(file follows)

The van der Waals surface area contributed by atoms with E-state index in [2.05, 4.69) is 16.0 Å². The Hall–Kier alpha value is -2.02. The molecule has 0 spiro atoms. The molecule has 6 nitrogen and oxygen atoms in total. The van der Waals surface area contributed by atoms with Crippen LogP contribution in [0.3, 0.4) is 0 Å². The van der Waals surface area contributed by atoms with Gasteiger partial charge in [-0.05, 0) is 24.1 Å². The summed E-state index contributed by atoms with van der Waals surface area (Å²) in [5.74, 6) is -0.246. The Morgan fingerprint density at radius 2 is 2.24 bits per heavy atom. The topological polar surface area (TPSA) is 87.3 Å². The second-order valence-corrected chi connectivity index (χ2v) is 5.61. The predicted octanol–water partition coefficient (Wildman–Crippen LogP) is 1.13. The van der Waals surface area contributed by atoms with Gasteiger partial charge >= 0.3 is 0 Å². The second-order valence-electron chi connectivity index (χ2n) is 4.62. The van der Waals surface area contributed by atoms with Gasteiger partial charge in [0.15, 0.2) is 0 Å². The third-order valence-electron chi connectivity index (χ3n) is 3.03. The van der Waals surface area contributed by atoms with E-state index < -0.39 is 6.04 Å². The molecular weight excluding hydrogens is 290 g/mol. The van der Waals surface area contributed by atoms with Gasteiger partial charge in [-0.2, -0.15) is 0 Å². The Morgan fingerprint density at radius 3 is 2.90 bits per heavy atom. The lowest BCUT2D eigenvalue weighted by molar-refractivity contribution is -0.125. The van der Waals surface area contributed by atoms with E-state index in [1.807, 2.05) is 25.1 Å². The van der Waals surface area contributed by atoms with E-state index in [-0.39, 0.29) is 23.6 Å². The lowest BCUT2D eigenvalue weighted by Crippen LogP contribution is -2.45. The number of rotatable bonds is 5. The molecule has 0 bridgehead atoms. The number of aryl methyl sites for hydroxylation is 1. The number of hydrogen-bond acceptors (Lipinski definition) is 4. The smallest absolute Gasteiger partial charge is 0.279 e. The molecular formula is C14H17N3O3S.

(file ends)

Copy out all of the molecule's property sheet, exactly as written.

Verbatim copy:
The van der Waals surface area contributed by atoms with E-state index in [2.05, 4.69) is 16.0 Å². The Hall–Kier alpha value is -2.02. The molecule has 0 spiro atoms. The molecule has 6 nitrogen and oxygen atoms in total. The van der Waals surface area contributed by atoms with Crippen LogP contribution in [0.3, 0.4) is 0 Å². The van der Waals surface area contributed by atoms with Gasteiger partial charge in [-0.05, 0) is 24.1 Å². The summed E-state index contributed by atoms with van der Waals surface area (Å²) in [5.74, 6) is -0.246. The Morgan fingerprint density at radius 2 is 2.24 bits per heavy atom. The topological polar surface area (TPSA) is 87.3 Å². The second-order valence-corrected chi connectivity index (χ2v) is 5.61. The predicted octanol–water partition coefficient (Wildman–Crippen LogP) is 1.13. The van der Waals surface area contributed by atoms with Gasteiger partial charge >= 0.3 is 0 Å². The second-order valence-electron chi connectivity index (χ2n) is 4.62. The van der Waals surface area contributed by atoms with Gasteiger partial charge in [0.15, 0.2) is 0 Å². The third-order valence-electron chi connectivity index (χ3n) is 3.03. The van der Waals surface area contributed by atoms with E-state index < -0.39 is 6.04 Å². The molecular weight excluding hydrogens is 290 g/mol. The van der Waals surface area contributed by atoms with Gasteiger partial charge in [-0.2, -0.15) is 0 Å². The Morgan fingerprint density at radius 3 is 2.90 bits per heavy atom. The lowest BCUT2D eigenvalue weighted by molar-refractivity contribution is -0.125. The van der Waals surface area contributed by atoms with E-state index in [1.807, 2.05) is 25.1 Å². The van der Waals surface area contributed by atoms with E-state index in [-0.39, 0.29) is 23.6 Å². The lowest BCUT2D eigenvalue weighted by Crippen LogP contribution is -2.45. The number of rotatable bonds is 5. The molecule has 0 bridgehead atoms. The number of aryl methyl sites for hydroxylation is 1. The number of hydrogen-bond acceptors (Lipinski definition) is 4. The smallest absolute Gasteiger partial charge is 0.279 e. The molecular formula is C14H17N3O3S.